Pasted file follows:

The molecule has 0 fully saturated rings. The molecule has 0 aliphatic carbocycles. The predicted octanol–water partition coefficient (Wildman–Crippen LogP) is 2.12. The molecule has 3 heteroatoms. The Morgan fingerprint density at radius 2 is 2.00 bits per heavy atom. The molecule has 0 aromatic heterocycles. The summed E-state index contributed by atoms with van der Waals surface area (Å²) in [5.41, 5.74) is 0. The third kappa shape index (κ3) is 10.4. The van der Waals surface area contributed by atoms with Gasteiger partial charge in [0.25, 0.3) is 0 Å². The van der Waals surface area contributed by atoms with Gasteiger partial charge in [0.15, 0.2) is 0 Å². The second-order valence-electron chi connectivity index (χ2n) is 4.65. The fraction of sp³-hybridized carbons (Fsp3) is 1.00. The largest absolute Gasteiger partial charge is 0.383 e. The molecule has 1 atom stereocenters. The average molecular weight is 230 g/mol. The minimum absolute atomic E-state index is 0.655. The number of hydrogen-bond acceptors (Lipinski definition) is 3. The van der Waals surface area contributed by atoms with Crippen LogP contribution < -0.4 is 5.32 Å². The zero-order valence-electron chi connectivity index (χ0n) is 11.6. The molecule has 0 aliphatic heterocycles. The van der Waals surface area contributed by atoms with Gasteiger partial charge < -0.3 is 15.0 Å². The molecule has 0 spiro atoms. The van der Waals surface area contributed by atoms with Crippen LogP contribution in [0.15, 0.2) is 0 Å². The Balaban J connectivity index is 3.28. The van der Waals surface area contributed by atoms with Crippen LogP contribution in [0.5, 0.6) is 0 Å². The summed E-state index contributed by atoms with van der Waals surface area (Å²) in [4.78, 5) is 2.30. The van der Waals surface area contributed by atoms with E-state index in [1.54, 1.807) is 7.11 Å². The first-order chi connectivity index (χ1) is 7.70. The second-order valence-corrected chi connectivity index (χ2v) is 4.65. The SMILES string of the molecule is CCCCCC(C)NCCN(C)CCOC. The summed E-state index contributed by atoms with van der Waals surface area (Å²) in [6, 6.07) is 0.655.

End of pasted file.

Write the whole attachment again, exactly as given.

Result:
The molecule has 0 fully saturated rings. The molecule has 0 aliphatic carbocycles. The predicted octanol–water partition coefficient (Wildman–Crippen LogP) is 2.12. The molecule has 3 heteroatoms. The Morgan fingerprint density at radius 2 is 2.00 bits per heavy atom. The molecule has 0 aromatic heterocycles. The summed E-state index contributed by atoms with van der Waals surface area (Å²) in [5.41, 5.74) is 0. The third kappa shape index (κ3) is 10.4. The van der Waals surface area contributed by atoms with Gasteiger partial charge in [0.25, 0.3) is 0 Å². The van der Waals surface area contributed by atoms with Gasteiger partial charge in [0.15, 0.2) is 0 Å². The second-order valence-electron chi connectivity index (χ2n) is 4.65. The fraction of sp³-hybridized carbons (Fsp3) is 1.00. The largest absolute Gasteiger partial charge is 0.383 e. The molecule has 1 atom stereocenters. The average molecular weight is 230 g/mol. The minimum absolute atomic E-state index is 0.655. The number of hydrogen-bond acceptors (Lipinski definition) is 3. The van der Waals surface area contributed by atoms with Crippen LogP contribution < -0.4 is 5.32 Å². The zero-order valence-electron chi connectivity index (χ0n) is 11.6. The molecule has 0 aliphatic heterocycles. The van der Waals surface area contributed by atoms with Gasteiger partial charge < -0.3 is 15.0 Å². The molecule has 0 spiro atoms. The van der Waals surface area contributed by atoms with Crippen LogP contribution in [0.15, 0.2) is 0 Å². The Balaban J connectivity index is 3.28. The van der Waals surface area contributed by atoms with Crippen LogP contribution in [0.5, 0.6) is 0 Å². The summed E-state index contributed by atoms with van der Waals surface area (Å²) in [4.78, 5) is 2.30. The van der Waals surface area contributed by atoms with E-state index in [1.54, 1.807) is 7.11 Å². The first-order chi connectivity index (χ1) is 7.70. The second-order valence-corrected chi connectivity index (χ2v) is 4.65. The SMILES string of the molecule is CCCCCC(C)NCCN(C)CCOC. The summed E-state index contributed by atoms with van der Waals surface area (Å²) in [6, 6.07) is 0.655.